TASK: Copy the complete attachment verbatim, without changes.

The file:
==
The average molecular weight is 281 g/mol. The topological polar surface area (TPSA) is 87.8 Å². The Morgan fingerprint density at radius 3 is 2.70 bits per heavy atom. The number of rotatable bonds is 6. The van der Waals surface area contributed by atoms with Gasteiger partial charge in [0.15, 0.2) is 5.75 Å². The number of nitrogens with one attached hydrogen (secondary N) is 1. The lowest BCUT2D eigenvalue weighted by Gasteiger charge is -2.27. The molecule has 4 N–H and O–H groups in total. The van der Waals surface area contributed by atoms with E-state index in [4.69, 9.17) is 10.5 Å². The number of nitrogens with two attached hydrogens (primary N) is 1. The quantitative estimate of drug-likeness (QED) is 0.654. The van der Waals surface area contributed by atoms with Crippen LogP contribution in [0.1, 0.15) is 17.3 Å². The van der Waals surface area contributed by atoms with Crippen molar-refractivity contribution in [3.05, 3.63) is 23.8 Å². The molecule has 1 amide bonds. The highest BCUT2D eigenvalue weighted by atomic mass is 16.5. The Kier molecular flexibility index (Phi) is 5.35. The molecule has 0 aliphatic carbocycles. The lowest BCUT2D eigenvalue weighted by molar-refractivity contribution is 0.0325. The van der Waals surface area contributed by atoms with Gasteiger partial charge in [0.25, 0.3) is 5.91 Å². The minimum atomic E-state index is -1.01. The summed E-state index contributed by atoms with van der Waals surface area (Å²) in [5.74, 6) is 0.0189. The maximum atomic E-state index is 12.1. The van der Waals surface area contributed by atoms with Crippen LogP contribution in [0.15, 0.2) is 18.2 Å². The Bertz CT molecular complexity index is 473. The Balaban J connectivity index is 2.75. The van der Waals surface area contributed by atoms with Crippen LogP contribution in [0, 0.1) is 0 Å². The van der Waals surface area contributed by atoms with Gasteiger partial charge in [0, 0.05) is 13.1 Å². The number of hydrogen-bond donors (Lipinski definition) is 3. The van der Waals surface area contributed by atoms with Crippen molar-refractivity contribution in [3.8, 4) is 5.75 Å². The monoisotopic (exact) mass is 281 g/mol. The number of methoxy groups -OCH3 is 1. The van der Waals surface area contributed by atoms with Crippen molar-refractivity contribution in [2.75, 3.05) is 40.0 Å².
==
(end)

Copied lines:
The average molecular weight is 281 g/mol. The topological polar surface area (TPSA) is 87.8 Å². The Morgan fingerprint density at radius 3 is 2.70 bits per heavy atom. The number of rotatable bonds is 6. The van der Waals surface area contributed by atoms with Gasteiger partial charge in [0.15, 0.2) is 5.75 Å². The number of nitrogens with one attached hydrogen (secondary N) is 1. The lowest BCUT2D eigenvalue weighted by Gasteiger charge is -2.27. The molecule has 4 N–H and O–H groups in total. The van der Waals surface area contributed by atoms with E-state index in [4.69, 9.17) is 10.5 Å². The number of nitrogens with two attached hydrogens (primary N) is 1. The quantitative estimate of drug-likeness (QED) is 0.654. The van der Waals surface area contributed by atoms with Crippen LogP contribution in [0.1, 0.15) is 17.3 Å². The van der Waals surface area contributed by atoms with Crippen molar-refractivity contribution in [3.05, 3.63) is 23.8 Å². The molecule has 1 amide bonds. The highest BCUT2D eigenvalue weighted by atomic mass is 16.5. The Kier molecular flexibility index (Phi) is 5.35. The molecule has 0 aliphatic carbocycles. The lowest BCUT2D eigenvalue weighted by molar-refractivity contribution is 0.0325. The van der Waals surface area contributed by atoms with Gasteiger partial charge in [0.25, 0.3) is 5.91 Å². The minimum atomic E-state index is -1.01. The summed E-state index contributed by atoms with van der Waals surface area (Å²) in [5.74, 6) is 0.0189. The maximum atomic E-state index is 12.1. The van der Waals surface area contributed by atoms with Crippen LogP contribution in [0.15, 0.2) is 18.2 Å². The Bertz CT molecular complexity index is 473. The Balaban J connectivity index is 2.75. The van der Waals surface area contributed by atoms with Crippen LogP contribution in [0, 0.1) is 0 Å². The van der Waals surface area contributed by atoms with Gasteiger partial charge in [0, 0.05) is 13.1 Å². The number of hydrogen-bond donors (Lipinski definition) is 3. The van der Waals surface area contributed by atoms with Crippen molar-refractivity contribution in [3.8, 4) is 5.75 Å². The monoisotopic (exact) mass is 281 g/mol. The number of methoxy groups -OCH3 is 1. The van der Waals surface area contributed by atoms with Crippen molar-refractivity contribution in [2.75, 3.05) is 40.0 Å².